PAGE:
Psychology MA and PhD students graduate virtually in fall 2020



On November 25, 2020, a number of psychology master’s and doctoral students will officially graduate at UBC’s virtual graduation ceremony.

From developing parenting interventions to support child development—to showing evidence that hearing persists at the end of life—to understanding how infants acquire speech, these early career researchers are addressing some of the critical challenges facing our society today.
 
We celebrate the accomplishments of our graduates and it is with great pride that we congratulate each one of them!

MA Graduates

Ashley Mary Battaglini

MA Psychology, Clinical Psychology

MA Thesis title: Intra-and interpersonal emotion regulation
 


Sam Kristen Can

MA Psychology, Quantitative Methods

MA Thesis title: Simplifying response surface analysis: proposing a new model specification


Leilani Forby

MA Psychology, Cognitive Science

MA Thesis title: Gaze behaviour of individuals with autistic traits while assessing peer status.


Michelle Hunsche

MA Psychology, Clinical Psychology

MA Thesis title: Social Functioning and the Presentation of Anxiety in Children with Autism Spectrum Disorder.


Ray MacNeil

MA Psychology, Cognitive Science

MA Thesis title: Tracking the Closed Eye by Calibrating Electrooculography with Pupil-Corneal Reflection.


Maria G. M. (Joey) Manaligod

MA Psychology, Cognitive Science

MA Thesis title: Attentional biases by induced microvalence in novel objects: an emphasis on the role of experience.


Mikayla Pachkowski

MA Psychology, Clinical Psychology

MA Thesis title: Examining the relationship of dissociation to suicide ideation and suicide attempts.


 Jin Wen

MA Psychology, Clinical Psychology

MA Thesis title: Perceived control and cortisol reactivity to acute stressors: Variations by age, race and facets of control (T).


Bita Zareian

MA Psychology, Clinical Psychology

MA Thesis title: Coping with stress: the contribution of cognitive biases to rumination.
 


MA students Natalie Brown, Oliver Jacobs, William Jettinghoff, and Jackson Schumacher are also graduating in fall 2020.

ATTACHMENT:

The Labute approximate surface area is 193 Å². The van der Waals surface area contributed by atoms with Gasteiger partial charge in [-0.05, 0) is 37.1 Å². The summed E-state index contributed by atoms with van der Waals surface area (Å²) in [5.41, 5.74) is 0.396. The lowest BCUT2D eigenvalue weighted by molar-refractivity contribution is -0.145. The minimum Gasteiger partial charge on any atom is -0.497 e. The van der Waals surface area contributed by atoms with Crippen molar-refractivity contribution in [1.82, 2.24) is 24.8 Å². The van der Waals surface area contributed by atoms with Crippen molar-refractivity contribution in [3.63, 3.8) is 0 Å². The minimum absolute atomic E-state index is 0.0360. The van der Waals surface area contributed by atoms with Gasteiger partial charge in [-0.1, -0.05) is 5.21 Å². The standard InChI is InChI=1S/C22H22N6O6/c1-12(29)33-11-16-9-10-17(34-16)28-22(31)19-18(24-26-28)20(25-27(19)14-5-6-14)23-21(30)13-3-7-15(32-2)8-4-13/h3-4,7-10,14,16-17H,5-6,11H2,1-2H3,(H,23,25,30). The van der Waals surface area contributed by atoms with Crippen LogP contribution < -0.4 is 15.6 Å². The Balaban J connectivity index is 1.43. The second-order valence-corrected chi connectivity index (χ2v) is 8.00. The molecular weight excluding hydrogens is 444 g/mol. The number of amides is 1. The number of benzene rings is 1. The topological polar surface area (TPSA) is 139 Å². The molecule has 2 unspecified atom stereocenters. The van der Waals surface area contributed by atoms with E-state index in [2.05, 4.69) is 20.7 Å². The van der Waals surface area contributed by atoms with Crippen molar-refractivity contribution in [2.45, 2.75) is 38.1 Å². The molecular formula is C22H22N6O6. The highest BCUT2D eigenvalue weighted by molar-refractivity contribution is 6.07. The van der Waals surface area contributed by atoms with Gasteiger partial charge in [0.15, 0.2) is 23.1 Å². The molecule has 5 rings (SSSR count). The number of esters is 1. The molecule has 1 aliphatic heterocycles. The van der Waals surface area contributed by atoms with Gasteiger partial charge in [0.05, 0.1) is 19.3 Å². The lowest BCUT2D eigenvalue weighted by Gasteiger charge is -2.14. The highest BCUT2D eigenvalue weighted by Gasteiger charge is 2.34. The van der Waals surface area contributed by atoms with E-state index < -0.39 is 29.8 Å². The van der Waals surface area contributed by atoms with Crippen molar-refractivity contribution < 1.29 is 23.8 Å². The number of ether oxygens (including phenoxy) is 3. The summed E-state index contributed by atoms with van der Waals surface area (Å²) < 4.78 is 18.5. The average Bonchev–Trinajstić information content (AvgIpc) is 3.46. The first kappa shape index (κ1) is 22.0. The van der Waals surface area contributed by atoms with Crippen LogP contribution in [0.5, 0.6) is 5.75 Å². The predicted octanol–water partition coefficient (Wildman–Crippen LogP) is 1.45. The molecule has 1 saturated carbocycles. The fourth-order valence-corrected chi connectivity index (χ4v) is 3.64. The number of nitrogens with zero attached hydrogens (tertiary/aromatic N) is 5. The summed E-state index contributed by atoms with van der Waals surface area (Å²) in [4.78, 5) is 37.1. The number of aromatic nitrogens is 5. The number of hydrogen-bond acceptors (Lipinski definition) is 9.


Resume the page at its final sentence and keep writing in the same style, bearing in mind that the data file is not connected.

PhD graduates

Elizabeth Blundon

PhD Psychology, Cognitive Science

Doctoral citation: Dr. Blundon showed that hearing may be one of the last senses to remain active before death. She detected neural responses to sound, namely music, from unresponsive patients in the hours before they passed away. These studies represent a first attempt to answer the question: is hearing the last to go?


Dawoon (Sheri) Choi

PhD Psychology, Developmental Psychology

Doctoral citation: Dr. Choi investigated speech perception in preverbal infants. Her behavioural and neuroimaging research demonstrated that infants integrate information from their articulatory movements during speech perception. These studies advance our understanding of how infants may acquire speech, the complex perceptual and motoric skill essential for language.


Marlise Hofer

PhD Psychology, Health Psychology

Doctoral citation: Dr. Hofer found that a romantic partner may improve health even when not physically present. Olfactory cues from a romantic partner improved people’s ability to cope with stress and the likelihood of a good night’s sleep. Her work suggests simple strategies that promote health and can be readily applied to a range of people and situations.


Spencer Murch

PhD Psychology, Cognitive Science

Doctoral citation: Dr. Murch investigated gamblers’ experiences of immersion during slot machine use. He identified behavioural and physiological markers of this trance-like attentional state. These findings clarify role of slot machine design in the incidence of problem gambling.


Joanne Park

PhD Psychology, Clinical Psychology 

Doctoral citation: Dr. Park found that parents’ executive functioning skills are important in reducing the association between the experience of chronic stress and harsh parenting. Given that stress is such a common experience for parents, her study provides important implications for parenting interventions to support healthy child development. 


Theresa Pauly

PhD Psychology, Health Psychology

Doctoral citation: Close individuals tend to show synchronized ups and downs of stress hormones such as cortisol. Dr. Pauly examined interconnections in cortisol levels in older couples’ daily lives. Her findings help us understand the everyday dynamics that contribute to health being linked in older couples.


Lisa Zhang

PhD Psychology, Clinical Psychology

Doctoral citation: Dr. Zhang studied how individuals high in perfectionism form relationships in group psychotherapy. Her research elaborates on the mechanisms of how perfectionism may negatively impact the process of psychotherapy and informs intervention strategies.


PhD students Katharina Block, Alessandra DiGiacomo, and Simon Ho are also graduating in fall 2020.